Billboards are 2D elements incrusted in a 3D world. Not a 2D menu on top of everything else; not a 3D plane around which you can turn; but something in-between, like health bars in many games.

What’s different with billboards is that they are positionned at a specific location, but their orientation is automatically computed so that it always faces the camera.

Solution #1 : The 2D way

This one is supra-easy.

Just compute where your point is on screen, and display a 2D text (see Tutorial 11) at this position.

// Everything here is explained in Tutorial 3 ! There's nothing new.
glm::vec4 BillboardPos_worldspace(x,y,z, 1.0f);
glm::vec4 BillboardPos_screenspace = ProjectionMatrix * ViewMatrix * BillboardPos_worldspace;
BillboardPos_screenspace /= BillboardPos_screenspace.w;

if (BillboardPos_screenspace.z < 0.0f){
    // Object is behind the camera, don't display it.

Ta-dah !

On the plus side, this method is really easy, and the billboard will have the same size regardless of its distance to the camera. But 2D text is always displayed on top of everything else, and this can/will mess up the rendering and show above other objects.

Solution #2 : The 3D way

This one is usually better and not much more complicated.

The goal is to keep the mesh aligned with the camera, even when the camera moves :

You can view this problem as generating an appropriate Model matrix, even though it’s is much simpler than that.

The idea is that each corner of the billboard is at the center position, displaced by the camera’s up and right vectors :

Of course, we only know the billboard’s center position in world space, so we also need the camera’s up/right vectors in world space.

In camera space, the camera’s up vector is (0,1,0). To get it in world space, just multiply this by the matrix that goes from Camera Space to World Space, which is, of course, the inverse of the View matrix.

An easier way to express the same math is :

CameraRight_worldspace = {ViewMatrix[0][0], ViewMatrix[1][0], ViewMatrix[2][0]}
CameraUp_worldspace = {ViewMatrix[0][1], ViewMatrix[1][1], ViewMatrix[2][1]}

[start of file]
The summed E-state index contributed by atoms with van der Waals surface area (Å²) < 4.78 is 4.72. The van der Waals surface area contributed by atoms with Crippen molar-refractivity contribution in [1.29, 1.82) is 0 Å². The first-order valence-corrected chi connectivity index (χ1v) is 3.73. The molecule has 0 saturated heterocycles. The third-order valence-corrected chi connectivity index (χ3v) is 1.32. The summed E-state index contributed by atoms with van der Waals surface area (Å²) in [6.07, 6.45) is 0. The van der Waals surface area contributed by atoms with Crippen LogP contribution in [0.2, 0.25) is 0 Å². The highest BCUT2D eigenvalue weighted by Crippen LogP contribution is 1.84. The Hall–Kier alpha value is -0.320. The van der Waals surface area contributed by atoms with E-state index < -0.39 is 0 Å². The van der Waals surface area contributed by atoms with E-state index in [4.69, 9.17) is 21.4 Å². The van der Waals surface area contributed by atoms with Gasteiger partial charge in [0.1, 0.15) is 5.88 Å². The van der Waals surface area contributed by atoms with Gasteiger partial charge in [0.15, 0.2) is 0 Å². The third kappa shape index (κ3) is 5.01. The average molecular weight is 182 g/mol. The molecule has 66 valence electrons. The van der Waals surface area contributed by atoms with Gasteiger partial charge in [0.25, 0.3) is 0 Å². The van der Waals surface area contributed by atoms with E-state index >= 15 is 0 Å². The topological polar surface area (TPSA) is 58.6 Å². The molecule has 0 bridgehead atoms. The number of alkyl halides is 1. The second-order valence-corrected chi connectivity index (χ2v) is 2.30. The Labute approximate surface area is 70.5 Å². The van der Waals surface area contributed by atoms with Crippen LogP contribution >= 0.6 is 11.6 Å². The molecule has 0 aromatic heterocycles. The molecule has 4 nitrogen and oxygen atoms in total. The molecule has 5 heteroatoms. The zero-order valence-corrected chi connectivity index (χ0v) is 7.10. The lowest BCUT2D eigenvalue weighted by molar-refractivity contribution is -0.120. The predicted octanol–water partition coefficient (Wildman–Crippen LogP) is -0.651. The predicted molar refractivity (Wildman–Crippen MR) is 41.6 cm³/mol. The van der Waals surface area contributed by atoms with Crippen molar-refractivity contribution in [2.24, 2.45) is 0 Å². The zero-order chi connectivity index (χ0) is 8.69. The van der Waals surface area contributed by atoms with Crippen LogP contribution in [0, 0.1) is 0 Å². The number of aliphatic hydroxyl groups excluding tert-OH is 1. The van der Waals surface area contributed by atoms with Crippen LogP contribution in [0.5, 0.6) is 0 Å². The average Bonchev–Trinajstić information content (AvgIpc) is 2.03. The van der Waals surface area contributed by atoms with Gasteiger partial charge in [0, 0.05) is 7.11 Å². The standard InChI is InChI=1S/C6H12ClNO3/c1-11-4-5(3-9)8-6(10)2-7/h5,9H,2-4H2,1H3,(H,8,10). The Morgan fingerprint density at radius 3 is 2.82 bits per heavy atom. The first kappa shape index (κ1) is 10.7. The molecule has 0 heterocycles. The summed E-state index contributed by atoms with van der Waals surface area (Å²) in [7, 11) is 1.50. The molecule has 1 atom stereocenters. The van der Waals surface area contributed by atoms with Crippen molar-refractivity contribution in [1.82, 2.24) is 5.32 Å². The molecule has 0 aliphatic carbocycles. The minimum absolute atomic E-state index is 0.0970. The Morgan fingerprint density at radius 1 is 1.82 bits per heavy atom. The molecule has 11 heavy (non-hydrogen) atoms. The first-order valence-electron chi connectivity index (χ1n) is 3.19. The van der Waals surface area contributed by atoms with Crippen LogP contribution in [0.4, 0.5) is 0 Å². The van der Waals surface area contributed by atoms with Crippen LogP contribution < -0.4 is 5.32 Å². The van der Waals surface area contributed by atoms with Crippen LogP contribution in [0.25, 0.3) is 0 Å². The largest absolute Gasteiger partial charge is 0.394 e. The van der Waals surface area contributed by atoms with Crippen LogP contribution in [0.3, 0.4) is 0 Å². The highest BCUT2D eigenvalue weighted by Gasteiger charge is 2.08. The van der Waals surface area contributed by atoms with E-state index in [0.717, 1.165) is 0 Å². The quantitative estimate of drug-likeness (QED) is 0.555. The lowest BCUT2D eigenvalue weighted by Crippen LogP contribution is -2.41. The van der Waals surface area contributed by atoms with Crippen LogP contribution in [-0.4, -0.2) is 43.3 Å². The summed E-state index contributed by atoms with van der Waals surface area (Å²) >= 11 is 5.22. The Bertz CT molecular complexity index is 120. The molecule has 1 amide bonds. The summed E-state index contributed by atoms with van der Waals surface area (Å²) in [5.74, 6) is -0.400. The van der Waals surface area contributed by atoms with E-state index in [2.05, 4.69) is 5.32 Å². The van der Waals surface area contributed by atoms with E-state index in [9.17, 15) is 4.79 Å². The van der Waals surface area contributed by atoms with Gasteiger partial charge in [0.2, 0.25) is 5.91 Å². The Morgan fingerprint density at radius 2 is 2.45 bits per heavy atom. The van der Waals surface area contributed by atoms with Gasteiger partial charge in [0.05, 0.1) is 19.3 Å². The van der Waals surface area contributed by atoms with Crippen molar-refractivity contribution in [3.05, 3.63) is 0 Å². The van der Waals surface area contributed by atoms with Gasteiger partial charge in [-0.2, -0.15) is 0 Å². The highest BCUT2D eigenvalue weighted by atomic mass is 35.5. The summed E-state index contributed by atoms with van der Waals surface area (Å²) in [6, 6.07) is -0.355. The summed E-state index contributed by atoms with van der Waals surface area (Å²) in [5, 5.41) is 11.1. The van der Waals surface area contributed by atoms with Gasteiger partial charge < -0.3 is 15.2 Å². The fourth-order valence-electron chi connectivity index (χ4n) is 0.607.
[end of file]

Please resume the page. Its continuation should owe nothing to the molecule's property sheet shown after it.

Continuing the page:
Once we have this, it’s very easy to compute the final vertex’ position :

vec3 vertexPosition_worldspace =
    + CameraRight_worldspace * squareVertices.x * BillboardSize.x
    + CameraUp_worldspace * squareVertices.y * BillboardSize.y;
  • particleCenter_worldspace is, as its name suggests, the billboard’s center position. It is specified with an uniform vec3.
  • squareVertices is the original mesh. squareVertices.x is -0.5 for the left vertices, which are thus moved towars the left of the camera (because of the *CameraRight_worldspace)
  • BillboardSize is the size, in world units, of the billboard, sent as another uniform.
And presto, here's the result. Wasn't this easy ?

For the record, here’s how squareVertices is made :

// The VBO containing the 4 vertices of the particles.
 static const GLfloat g_vertex_buffer_data[] = {
 -0.5f, -0.5f, 0.0f,
 0.5f, -0.5f, 0.0f,
 -0.5f, 0.5f, 0.0f,
 0.5f, 0.5f, 0.0f,

Solution #3 : The fixed-size 3D way

As you can see above, the size of the billboard changes with respect to the camera’s distance. This is the expected result in some cases, but in others, such as health bars, you probably want a fixed-size instead.

Since the displacement between the center and a corner must be fixed in screen-space, that’s exactly what we’re going to do : compute the center’s position in screen space, and offset it.

vertexPosition_worldspace = particleCenter_wordspace;
// Get the screen-space position of the particle's center
gl_Position = VP * vec4(vertexPosition_worldspace, 1.0f);
// Here we have to do the perspective division ourselves.
gl_Position /= gl_Position.w;

// Move the vertex in directly screen space. No need for CameraUp/Right_worlspace here.
gl_Position.xy += squareVertices.xy * vec2(0.2, 0.05);

Remember that at this stage of the rendering pipeline, you’re in Normalized Device Coordinates, so between -1 and 1 on both axes : it’s not in pixels.

If you want a size in pixels, easy : just use (ScreenSizeInPixels / BillboardSizeInPixels) instead of BillboardSizeInScreenPercentage.

Solution #4 : Vertical rotation only

Some systems model faraway trees and lamps as billboards. But you really, really don’t want your tree to be bent : it MUST be vertical. So you need an hybrid system that rotates only around one axis.

Well, this one is left as an exercise to the reader !